Time waits for no man – or football coach

The head coaching positions of two local high school football programs have become vacant in the last month, as Danbury High’s Dan Donovan and Pomperaug’s Dave Roach stepped down from their respective posts.

Coincidentally, both men gave the same reason for leaving: there just aren’t enough hours in a day to dedicate sufficient time to work, family and football. Something had to give, and in both their cases, it was football. Both men are educators – Donovan is the Principal of the Freshman Academy at Danbury High School, and Roach teaches Social Studies at Pomperaug High – and the ever-increasing demands of those jobs, coupled with their family commitments, left little time – or energy – to dedicate to their football programs.

It takes time and effort to be a good father and husband; it takes time and effort to be a good teacher; and it takes time and effort to be a good football coach. It’s a delicate balance to try to be all three.

Having interviewed Donovan and Roach following their resignations, I could sense that both men were genuinely disappointed at having to step aside, but at the same time, I could also sense that both men knew they were making the right decisions for themselves and their families.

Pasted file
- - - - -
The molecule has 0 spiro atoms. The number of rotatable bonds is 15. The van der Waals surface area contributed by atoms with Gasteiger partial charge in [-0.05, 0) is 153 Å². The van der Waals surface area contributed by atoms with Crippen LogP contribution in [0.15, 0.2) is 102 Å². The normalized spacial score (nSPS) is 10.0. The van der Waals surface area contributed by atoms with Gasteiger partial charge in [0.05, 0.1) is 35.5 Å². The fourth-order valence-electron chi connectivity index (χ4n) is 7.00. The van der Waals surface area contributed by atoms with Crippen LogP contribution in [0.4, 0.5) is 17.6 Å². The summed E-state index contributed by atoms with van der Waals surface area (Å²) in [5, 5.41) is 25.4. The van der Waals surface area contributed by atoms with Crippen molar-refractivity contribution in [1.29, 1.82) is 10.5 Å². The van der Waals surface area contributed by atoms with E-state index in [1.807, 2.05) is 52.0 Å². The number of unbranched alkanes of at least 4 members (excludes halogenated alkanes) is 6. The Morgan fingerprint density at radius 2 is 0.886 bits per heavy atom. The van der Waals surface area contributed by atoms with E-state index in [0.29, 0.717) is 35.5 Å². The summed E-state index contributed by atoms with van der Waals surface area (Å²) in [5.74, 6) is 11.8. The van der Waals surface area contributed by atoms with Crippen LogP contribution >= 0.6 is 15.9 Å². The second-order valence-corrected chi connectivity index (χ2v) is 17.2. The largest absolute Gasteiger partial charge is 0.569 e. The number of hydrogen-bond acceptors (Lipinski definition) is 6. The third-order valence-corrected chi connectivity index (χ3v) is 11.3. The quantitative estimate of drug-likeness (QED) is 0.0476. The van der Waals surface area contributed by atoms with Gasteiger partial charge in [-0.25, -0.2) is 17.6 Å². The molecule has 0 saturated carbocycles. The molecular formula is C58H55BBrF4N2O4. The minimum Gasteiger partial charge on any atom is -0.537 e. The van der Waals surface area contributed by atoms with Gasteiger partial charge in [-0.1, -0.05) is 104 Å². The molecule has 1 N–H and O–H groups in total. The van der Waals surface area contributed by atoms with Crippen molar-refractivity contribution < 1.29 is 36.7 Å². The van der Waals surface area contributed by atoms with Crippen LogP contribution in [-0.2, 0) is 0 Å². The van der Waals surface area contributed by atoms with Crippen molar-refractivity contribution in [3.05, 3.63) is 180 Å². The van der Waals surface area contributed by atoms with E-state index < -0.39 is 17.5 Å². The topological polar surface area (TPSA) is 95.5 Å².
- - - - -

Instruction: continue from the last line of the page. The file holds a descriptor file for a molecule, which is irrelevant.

“Somebody once told me you can always go back to coaching, but you can only watch your kids grow up once,” Roach told me two weeks ago after having stepped down after three seasons at the helm. “I’m being pulled in many different directions, and my number one priority is my family.”

Donovan relayed similar sentiments earlier this week after it was announced he’d be stepping down after five seasons as the Hatters’ head coach.

“This is probably the toughest decision I’ve ever had to make in my life,” Donovan said. “It came down to one thing, and that one thing is time. Between my family, my job as an administrator and my responsibilities as the head football coach, there just wasn’t enough time.”

Neither Roach nor Donovan ruled out a return to coaching somewhere down the line. It’ll happen at the right time.

Or, rather, when there is time.

One Response

  1. FormerCoach says:

    As mentioned in this article…coaching high school football is a year round job on pay that is insulting to the amount of hours, effort and dedication put into the job. $5,000 to $6,000 for a head coach and $2,000 to $3,500 for an assitant. I no we all do it for the love of the game but to spend that many hours away from your family there has to be some type of financial reward. Its obviously best suited for a teacher but how many teachers now a days want to spend all day in the school then 4 or 5 more hours after school there for the measly pay. they get burnt out real fast. there are high demands to win and win now. the sport is year round…off season lifting 3 to 5 times a week. 7on7 passing leagues. team camps, linemen camps, lifting competions, fundraising. also helping your kids with highlight films, reaching out to colleges, dealing with parents and administration. it is alot to ask of someone for money that probably will not even cover your gas expense.